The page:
Author Topic: Manchester Central Grammar School for Boys  (Read 42731 times)

soulman1949

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Manchester Central Grammar School for Boys
« on: 01:00:12, 29/07/13 »
I'm continuing this discussion from the "Trolley Buses" thread (http://www.manchester-forum.co.uk/index.php?topic=7918.new;topicseen#new)


Hi Alec

I've started a new thread, rather than continue the discussion in the original thread.

I think most of us have been disenchanted with the suitability of Friends Reunited for our requirements. Quite a few people have reservations using Facebook so Terry who organised the reunion is planning for the school to have its own website, with the intention of making it easier for us to share photos and memories. No doubt, we will be advised in due course when that becomes a reality.

The deputy head you mention was, in fact, Mr. Bowcott, from memory he retired around 1962 or 1963. Yes the new building was at the corner of Kirkmanshulme Lane and Pink Bank Lane, at the time opposite Belle Vue Zoo! :-) When Kirky Lane was no longer used as a school, Manchester City Council took over the premises for use as a Sports Centre and Call Centre plus the housing of various council departments. It's still being used as a Sports Centre but, unfortunately, the main building has been demolished over the last couple of months. I was there last week taking photos, currently 3 JCBs are sitting on a massive pile of bricks clearing the site. Ironic that the building has been flattened after just over 50 years, whereas Whitworth Street is still in good nick after over a century! The only remaining parts of the original structure still standing are the dining hall and the gyms at the back of the building, not that this will mean anything to you as you were never there!

As for Whitworth Street, after we left, Mather College of Education opened up on site. Then it became Shena Simon College before being absorbed into Manchester College, a further education college. The Shena Simon campus is a sixth form college, reknowned for performing arts and music courses. I struggled to recognise any of the classrooms or much of the layout of the place - well it is over 50 years since I was last in the building and the fittings of the day have all been removed. The Assembly Hall, however, was instantly recognisable and is now a computer room but it still has the stained glass window with the Coat of Arms above where the stage used to be. The building which is Grade II listed, is in excellent condition and as beautiful as ever!

I'll post some piccies in the next few days.

Best wishes


Alan

PS I'm not sure when the Girls left the building, I left a question in a separate thread but haven't had a reply yet.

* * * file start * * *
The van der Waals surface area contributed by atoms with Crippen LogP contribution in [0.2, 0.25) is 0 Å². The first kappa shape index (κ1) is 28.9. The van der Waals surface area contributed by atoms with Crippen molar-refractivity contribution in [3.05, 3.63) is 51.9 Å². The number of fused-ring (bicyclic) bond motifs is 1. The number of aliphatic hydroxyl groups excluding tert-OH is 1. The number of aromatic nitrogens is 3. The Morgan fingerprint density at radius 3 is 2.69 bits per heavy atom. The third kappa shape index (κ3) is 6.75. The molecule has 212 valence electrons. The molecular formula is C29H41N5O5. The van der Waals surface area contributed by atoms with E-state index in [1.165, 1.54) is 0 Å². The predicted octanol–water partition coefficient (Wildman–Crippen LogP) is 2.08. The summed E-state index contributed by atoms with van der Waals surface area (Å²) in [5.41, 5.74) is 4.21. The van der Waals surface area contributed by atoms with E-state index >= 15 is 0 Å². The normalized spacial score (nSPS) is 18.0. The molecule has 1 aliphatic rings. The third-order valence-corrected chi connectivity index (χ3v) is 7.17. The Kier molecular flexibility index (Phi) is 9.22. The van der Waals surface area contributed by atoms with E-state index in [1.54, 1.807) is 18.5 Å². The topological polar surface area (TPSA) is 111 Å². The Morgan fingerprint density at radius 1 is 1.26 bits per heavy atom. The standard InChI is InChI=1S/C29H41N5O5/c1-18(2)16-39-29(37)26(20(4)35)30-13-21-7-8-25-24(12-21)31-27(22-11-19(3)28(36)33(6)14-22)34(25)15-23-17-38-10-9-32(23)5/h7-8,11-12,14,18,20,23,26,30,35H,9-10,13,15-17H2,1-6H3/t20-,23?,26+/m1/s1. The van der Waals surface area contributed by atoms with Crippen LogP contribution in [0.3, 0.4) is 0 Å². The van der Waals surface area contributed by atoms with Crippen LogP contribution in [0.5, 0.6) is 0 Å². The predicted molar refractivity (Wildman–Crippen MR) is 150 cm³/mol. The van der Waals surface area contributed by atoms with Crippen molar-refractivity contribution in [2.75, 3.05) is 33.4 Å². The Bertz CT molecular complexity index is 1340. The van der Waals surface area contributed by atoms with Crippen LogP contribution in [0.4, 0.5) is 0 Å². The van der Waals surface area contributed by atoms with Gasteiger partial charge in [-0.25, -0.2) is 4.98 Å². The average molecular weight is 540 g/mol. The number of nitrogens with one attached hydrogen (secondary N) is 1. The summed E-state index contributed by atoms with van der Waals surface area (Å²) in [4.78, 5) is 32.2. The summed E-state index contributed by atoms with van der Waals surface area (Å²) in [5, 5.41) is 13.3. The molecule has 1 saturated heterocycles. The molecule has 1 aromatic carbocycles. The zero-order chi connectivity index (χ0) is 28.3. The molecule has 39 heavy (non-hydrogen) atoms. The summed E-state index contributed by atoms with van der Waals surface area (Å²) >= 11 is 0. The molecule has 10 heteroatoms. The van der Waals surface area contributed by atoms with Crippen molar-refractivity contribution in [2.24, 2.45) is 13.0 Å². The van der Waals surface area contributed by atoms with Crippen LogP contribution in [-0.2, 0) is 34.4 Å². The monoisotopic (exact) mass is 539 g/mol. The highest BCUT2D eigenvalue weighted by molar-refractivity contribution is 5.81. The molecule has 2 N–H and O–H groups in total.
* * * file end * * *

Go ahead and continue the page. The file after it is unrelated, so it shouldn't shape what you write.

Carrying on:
« Last Edit: 01:04:40, 29/07/13 by soulman1949 »

Hovis St.

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Re: Manchester Central Grammar School for Boys
« Reply #1 on: 00:46:59, 30/07/13 »
Good idea Alan, the girls have had their own thread for a long time now.

What happened to the old school then, was it amalgamated with other schools and so lost its identity.? When did it become a Grammar school ? it was always called Manchester Central High when I was there.

You are right about the old deputy head, he was Mr. Bowcott and not Mr. Boycott as I called him.

It's amazing that the "new" school has been demolished after 50 years whereas Whitworth St. is still standing in all its glory. I spent a lot of time in the school library in my lunch hour as it had some lovely nautical books and I was very interested in ships, in fact eighteen months after leaving school I joined the Merchant Navy. I remember that we had a "jobs" master, Mr. Judson, who helped us to get employment on leaving school. Everyone got a job in those days, I feel sorry for todays kids, most have got a bleak future. I got a job in a shipping office in Brazennose st. off Albert Square, I didn't spend much time in the office as I was always traipsing round the docks going aboard ships in Salford, Barton Oil berth and Partington coal basin etc. It was a nice little job but it made me more than ever determined to go to sea.

Looking forward to seeing your pics.

Regards, Alec.

PS. I remember the school motto on the lectern in the Assembly hall, was it "Et Virtutem et Musas" ?

soulman1949

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Re: Manchester Central Grammar School for Boys
« Reply #2 on: 02:45:41, 30/07/13 »
Hi Alec

I'm sorry, I don't know when "Grammar" became used, rather than High, I only ever knew it as "Grammar"!

Well, as you will remember, in the 11+ days, there were only a few Grammar Schools in Manchester (I think my choice was between North Manchester, Central, Poundswick and Burnage) whereas there were more Technical High Schools and even more Secondary Moderns. So some of us Grammar School boys might have had to travel rather further than others, whereas most Secondary Moderns had a fairly local intake.

I left in 1967, just as the school was going comprehensive and it merged with Victoria Park Secondary Modern. I think the name of the school reverted back to Manchester Central High School - within just a few years it was on a fairly rapid slide downhill as the pupil demographics changed. In 1982, it merged with what had been Ducie Technical High (in fact the nearest school to where I originally lived in Greenheys) and that's when it really plummeted, gaining a dreadful reputation. After its failure, it became one of the Academies and under its new banner seems to have been more successful.

When I was at Kirkmanshulme Lane last week, I spoke to one of the staff at the Sports Centre reception. She had been at the site for around 30 years which would tie in with the merger with Ducie in 1982, presumably making the "new" school redundant.

Anyway, I got the impression that a fair number of the staff took the move to comprehesive education in 1967 as their cue to leave, which would have affected discipline, morale and academic standards. Certainly we lost some 60 or so years history, it's very gratifying perusing the list of alumni, not that this mattered to the politicians of the time. Just look at the Wikipedia article on Manchester Academy, which is the current name of the school!